4:58
The Mean Value Theorem
9:12
The Mean Value Theorem: If & Then
9:13
The Mean Value Theorem: Geometrically
11:07
Example II: Mean Value Theorem
13:43
Example III: Mean Value Theorem
21:19
Using Derivatives to Graph Functions, Part I

25m 54s

Intro
0:00
Using Derivatives to Graph Functions, Part I
0:12
Increasing/ Decreasing Test
0:13
Example I: Find the Intervals Over Which the Function is Increasing & Decreasing
3:26
Example II: Find the Local Maxima & Minima of the Function
19:18
Example III: Find the Local Maxima & Minima of the Function
31:39
Using Derivatives to Graph Functions, Part II

44m 58s

Intro
0:00
Using Derivatives to Graph Functions, Part II
0:13
Concave Up & Concave Down
0:14
What Does This Mean in Terms of the Derivative?
6:14
Point of Inflection
8:52
Example I: Graph the Function
13:18
Example II: Function x⁴ - 5x²
19:03
Intervals of Increase & Decrease
19:04
Local Maxes and Mins
25:01
Intervals of Concavity & X-Values for the Points of Inflection
29:18
Intervals of Concavity & Y-Values for the Points of Inflection
34:18
Graphing the Function
40:52
Example Problems I

49m 19s

Intro
0:00
Example I: Intervals, Local Maxes & Mins
0:26
Example II: Intervals, Local Maxes & Mins
5:05
Example III: Intervals, Local Maxes & Mins, and Inflection Points
13:40
Example IV: Intervals, Local Maxes & Mins, Inflection Points, and Intervals of Concavity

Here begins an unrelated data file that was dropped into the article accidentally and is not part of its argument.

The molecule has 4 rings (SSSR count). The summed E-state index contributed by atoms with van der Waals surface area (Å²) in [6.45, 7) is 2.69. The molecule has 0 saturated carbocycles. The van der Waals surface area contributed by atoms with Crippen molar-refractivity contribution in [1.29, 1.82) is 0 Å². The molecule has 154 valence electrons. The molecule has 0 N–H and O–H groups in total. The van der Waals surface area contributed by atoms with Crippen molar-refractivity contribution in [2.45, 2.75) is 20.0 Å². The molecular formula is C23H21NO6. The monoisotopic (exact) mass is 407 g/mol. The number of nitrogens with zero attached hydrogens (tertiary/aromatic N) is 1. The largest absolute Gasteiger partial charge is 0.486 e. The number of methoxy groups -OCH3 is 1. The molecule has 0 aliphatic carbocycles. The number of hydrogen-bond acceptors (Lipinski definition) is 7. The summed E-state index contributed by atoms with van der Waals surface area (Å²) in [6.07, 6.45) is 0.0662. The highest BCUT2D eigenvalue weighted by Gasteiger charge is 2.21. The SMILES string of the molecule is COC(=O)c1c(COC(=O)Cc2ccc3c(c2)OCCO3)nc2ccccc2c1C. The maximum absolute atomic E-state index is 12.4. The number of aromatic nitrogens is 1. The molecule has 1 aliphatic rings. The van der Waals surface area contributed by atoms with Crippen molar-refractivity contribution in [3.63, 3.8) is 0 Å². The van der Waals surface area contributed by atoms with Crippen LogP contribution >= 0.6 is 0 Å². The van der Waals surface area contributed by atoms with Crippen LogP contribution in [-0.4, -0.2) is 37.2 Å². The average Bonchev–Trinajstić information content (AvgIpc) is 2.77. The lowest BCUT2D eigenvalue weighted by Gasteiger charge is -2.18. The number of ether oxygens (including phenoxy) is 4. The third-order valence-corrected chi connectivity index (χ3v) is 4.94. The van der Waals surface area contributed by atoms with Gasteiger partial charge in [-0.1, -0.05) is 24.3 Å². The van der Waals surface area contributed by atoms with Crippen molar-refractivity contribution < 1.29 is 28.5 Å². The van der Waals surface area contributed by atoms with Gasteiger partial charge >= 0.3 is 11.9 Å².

23:02
Example V: Intervals, Local Maxes & Mins, Inflection Points, and Intervals of Concavity
34:36
Example Problems III

59m 1s

Intro
0:00
Example I: Intervals, Local Maxes & Mins, Inflection Points, Intervals of Concavity, and Asymptotes
0:11
Example II: Intervals, Local Maxes & Mins, Inflection Points, Intervals of Concavity, and Asymptotes
21:24
Example III: Cubic Equation f(x) = Ax³ + Bx² + Cx + D
37:56
Example IV: Intervals, Local Maxes & Mins, Inflection Points, Intervals of Concavity, and Asymptotes
46:19
L'Hospital's Rule

30m 9s

Intro
0:00
L'Hospital's Rule
0:19
Indeterminate Forms
0:20
L'Hospital's Rule
3:38
Example I: Evaluate the Following Limit Using L'Hospital's Rule
8:50
Example II: Evaluate the Following Limit Using L'Hospital's Rule
10:30
Indeterminate Products
11:54
Indeterminate Products
11:55
Example III: L'Hospital's Rule & Indeterminate Products
13:57
Indeterminate Differences
17:00
Indeterminate Differences
17:01
Example IV: L'Hospital's Rule & Indeterminate Differences
18:57
Indeterminate Powers
22:20
Indeterminate Powers
22:21
Example V: L'Hospital's Rule & Indeterminate Powers
25:13
Example Problems for L'Hospital's Rule

38m 14s

Intro
0:00
Example I: Evaluate the Following Limit
0:17
Example II: Evaluate the Following Limit
2:45
Example III: Evaluate the Following Limit
6:54
Example IV: Evaluate the Following Limit
8:43
Example V: Evaluate the Following Limit
11:01
Example VI: Evaluate the Following Limit
14:48
Example VII: Evaluate the Following Limit
17:49
Example VIII: Evaluate the Following Limit
20:37
Example IX: Evaluate the Following Limit
25:16
Example X: Evaluate the Following Limit
32:44
Optimization Problems I

49m 59s

Intro
0:00
Example I: Find the Dimensions of the Box that Gives the Greatest Volume
1:23
Fundamentals of Optimization Problems
18:08
Fundamental #1
18:33
Fundamental #2
19:09
Fundamental #3
19:19
Fundamental #4
20:59
Fundamental #5
21:55
Fundamental #6
23:44
Example II: Demonstrate that of All Rectangles with a Given Perimeter, the One with the Largest Area is a Square
24:36
Example III: Find the Points on the Ellipse 9x² + y² = 9 Farthest Away from the Point (1,0)
35:13
Example IV: Find the Dimensions of the Rectangle of Largest Area that can be Inscribed in a Circle of Given Radius R
43:10